The new role of the CDM co-ordinator is to provide the client with a key project advisor in respect of construction health and safety risk management. It is the CDM co-ordinator's
responsibility to assist and advise a client on the appointment of competent contractors and the adequacy of management arrangements. Their duty is to ensure proper co-ordination of all health and safety aspects of the design process, to facilitate good communication and cooperation between project team members and to prepare the health and safety file.

If the construction sector adopts these new regulations in the spirit that it is intended, it will mean better design, safer construction sites and safer, easily maintained buildings.

With these major changes taking place in the construction industry it is also worth taking a look at the general impact of health and safety on construction firms.

Under the new regulations, clients will be encouraged to play a major part in improving the industry's health and safety performance. At the same time it is hoped they will benefit from better programme predictability and higher standards of quality in the finished product. A key benefit is that good business and good health and safety standards go hand in hand.

Research shows that the first few weeks on site are the most critical ones - approximately 50 per cent of fatal accidents in the building and construction industry occur within the first week of starting work on site so it is important to ensure all direct employees, sub contractors or self-employed workers are aware of health and safety before starting work on site.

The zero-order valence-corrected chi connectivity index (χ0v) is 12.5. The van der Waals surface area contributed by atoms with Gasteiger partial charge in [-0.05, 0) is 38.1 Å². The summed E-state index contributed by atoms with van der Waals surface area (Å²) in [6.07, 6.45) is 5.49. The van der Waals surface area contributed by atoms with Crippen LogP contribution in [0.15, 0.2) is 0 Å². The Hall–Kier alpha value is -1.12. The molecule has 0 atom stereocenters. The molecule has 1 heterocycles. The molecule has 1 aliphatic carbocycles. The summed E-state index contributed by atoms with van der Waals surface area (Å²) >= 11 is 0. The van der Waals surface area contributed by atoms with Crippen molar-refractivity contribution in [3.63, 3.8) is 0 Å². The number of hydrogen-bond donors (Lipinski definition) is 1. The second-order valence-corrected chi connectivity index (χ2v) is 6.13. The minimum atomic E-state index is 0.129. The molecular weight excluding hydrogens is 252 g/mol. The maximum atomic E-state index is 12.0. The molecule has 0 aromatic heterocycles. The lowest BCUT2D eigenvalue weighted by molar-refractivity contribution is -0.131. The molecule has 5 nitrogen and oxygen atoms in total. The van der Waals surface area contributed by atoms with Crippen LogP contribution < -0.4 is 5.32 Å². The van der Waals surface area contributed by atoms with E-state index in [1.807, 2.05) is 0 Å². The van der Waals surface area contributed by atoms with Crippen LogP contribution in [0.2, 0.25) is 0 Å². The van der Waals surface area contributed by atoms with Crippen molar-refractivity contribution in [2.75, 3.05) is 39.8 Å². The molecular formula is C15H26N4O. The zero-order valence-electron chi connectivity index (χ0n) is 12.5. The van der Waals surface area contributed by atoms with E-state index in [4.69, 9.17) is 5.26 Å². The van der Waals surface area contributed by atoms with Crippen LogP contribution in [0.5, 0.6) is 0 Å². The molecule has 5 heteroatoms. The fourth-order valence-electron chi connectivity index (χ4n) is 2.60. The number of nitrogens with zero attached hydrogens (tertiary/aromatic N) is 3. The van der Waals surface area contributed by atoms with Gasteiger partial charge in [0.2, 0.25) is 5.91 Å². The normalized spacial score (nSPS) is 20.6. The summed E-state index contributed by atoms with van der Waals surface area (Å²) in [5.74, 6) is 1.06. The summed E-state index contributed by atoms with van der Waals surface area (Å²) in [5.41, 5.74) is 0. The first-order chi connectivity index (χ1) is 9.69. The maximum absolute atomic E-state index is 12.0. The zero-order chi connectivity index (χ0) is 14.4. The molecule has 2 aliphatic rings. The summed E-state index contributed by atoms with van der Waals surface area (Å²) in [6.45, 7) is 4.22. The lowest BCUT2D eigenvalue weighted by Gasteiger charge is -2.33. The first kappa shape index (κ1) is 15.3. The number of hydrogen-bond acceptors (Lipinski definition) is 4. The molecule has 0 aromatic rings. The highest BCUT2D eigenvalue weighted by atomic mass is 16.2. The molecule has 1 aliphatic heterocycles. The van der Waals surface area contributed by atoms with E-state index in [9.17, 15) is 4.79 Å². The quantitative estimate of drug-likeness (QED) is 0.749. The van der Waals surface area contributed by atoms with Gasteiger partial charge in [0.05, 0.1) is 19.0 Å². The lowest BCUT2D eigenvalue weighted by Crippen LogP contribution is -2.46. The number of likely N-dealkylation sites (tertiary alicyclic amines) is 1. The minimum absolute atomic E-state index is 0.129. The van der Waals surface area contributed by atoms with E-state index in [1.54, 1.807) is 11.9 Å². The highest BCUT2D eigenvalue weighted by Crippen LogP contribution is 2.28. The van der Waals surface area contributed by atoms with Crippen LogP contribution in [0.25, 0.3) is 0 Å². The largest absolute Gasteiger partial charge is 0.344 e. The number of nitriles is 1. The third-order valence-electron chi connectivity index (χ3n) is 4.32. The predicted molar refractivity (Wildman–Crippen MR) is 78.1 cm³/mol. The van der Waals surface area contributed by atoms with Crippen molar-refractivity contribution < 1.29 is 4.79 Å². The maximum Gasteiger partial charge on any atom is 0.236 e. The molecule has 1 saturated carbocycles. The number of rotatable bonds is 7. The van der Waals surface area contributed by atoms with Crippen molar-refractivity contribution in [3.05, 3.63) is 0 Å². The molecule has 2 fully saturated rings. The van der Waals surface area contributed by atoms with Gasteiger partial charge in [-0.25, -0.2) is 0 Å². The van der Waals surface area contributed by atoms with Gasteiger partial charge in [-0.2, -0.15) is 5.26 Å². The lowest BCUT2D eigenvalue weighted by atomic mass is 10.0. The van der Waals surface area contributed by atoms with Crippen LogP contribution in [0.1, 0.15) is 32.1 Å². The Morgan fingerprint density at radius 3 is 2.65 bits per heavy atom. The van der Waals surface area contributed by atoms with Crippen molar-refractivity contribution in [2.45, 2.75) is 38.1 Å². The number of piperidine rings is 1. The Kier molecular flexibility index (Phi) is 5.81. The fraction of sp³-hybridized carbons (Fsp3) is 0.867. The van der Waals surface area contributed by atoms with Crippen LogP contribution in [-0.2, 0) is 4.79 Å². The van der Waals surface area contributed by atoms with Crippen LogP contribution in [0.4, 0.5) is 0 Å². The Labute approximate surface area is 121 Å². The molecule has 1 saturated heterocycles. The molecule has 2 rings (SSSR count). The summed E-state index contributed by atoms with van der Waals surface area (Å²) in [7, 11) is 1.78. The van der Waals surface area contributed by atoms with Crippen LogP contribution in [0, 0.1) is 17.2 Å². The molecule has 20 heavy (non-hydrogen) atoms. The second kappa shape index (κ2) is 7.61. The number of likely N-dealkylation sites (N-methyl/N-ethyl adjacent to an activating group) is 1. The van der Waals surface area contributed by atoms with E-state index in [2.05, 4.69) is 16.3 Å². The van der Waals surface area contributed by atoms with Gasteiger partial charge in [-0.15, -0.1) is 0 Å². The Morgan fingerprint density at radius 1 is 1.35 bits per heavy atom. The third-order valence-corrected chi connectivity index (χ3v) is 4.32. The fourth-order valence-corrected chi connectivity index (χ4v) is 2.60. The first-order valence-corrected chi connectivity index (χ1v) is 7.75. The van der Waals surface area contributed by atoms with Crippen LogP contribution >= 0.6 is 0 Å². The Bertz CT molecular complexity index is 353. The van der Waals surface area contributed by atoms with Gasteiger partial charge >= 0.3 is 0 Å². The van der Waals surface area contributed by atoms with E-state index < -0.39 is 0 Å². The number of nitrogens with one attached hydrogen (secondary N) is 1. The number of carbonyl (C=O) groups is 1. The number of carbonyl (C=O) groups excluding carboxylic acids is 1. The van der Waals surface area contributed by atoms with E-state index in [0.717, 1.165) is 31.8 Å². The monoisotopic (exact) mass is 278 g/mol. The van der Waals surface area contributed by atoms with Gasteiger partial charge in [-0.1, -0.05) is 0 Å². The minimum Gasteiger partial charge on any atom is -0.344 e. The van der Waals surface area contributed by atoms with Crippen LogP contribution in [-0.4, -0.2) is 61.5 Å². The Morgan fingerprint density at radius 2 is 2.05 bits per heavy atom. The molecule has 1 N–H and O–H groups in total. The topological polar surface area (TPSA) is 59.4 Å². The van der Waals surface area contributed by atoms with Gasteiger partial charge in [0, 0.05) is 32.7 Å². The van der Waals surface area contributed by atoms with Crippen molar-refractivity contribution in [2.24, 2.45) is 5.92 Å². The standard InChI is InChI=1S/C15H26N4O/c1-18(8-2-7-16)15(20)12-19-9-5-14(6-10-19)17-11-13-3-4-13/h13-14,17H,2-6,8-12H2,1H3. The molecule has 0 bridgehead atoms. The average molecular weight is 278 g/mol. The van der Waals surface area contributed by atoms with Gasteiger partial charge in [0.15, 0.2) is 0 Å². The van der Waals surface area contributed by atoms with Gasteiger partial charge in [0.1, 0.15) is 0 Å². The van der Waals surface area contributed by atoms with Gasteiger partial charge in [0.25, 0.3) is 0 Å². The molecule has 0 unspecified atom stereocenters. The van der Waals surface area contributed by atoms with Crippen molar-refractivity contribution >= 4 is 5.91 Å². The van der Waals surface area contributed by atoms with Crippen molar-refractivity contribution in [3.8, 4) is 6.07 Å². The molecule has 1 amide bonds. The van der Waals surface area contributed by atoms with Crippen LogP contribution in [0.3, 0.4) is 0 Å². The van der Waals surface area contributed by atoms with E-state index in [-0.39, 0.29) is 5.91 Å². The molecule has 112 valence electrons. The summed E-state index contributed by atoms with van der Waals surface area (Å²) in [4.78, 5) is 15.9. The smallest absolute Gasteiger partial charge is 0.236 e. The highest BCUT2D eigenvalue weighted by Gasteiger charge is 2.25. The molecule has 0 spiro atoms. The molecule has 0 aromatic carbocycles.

Accidents have a human cost, a financial cost and can affect morale. Employees want to know that they are safe and that those around them pose no danger but accidents also directly impact bottom line profits. It's no coincidence that the safest firms are often among the most profitable.

A good safety record also protects the reputation of your business - clients, customers and employees alike will want to see evidence that a site is safe. Good health and safety processes demonstrate respect for people whether they are employees, clients or localcommunities hosting a construction project. Complying with the regulations and ensuring the workforce is aware of all the relevant health and safety issues on site helps to reduce accidents, has a positive effect on your business profitability, reduces downtime, the risk of litigation, recruitment costs and retraining.

As construction consultants, clients often ask us to take the leading role in health and safety issues. Peace of mind is paramount when appointing a CDM Co- ordinator. Reliance on their advice regarding the legal obligations throughout the design, construction and maintenance of a building or development is a key part of the process.

Having worked on projects of all sizes across the UK we have developed a range of specialist services that are delivered with our clients in mind: from chartered quantity surveying, chartered building surveying, project management, planning supervision, and asbestos surveying.

John Gibson is a member of the Association for Project Safety (the foremost authority dealing with health and safety in construction). Together with his CDM team, John has worked on over 500 schemes since the health and safety regulations began in 1994.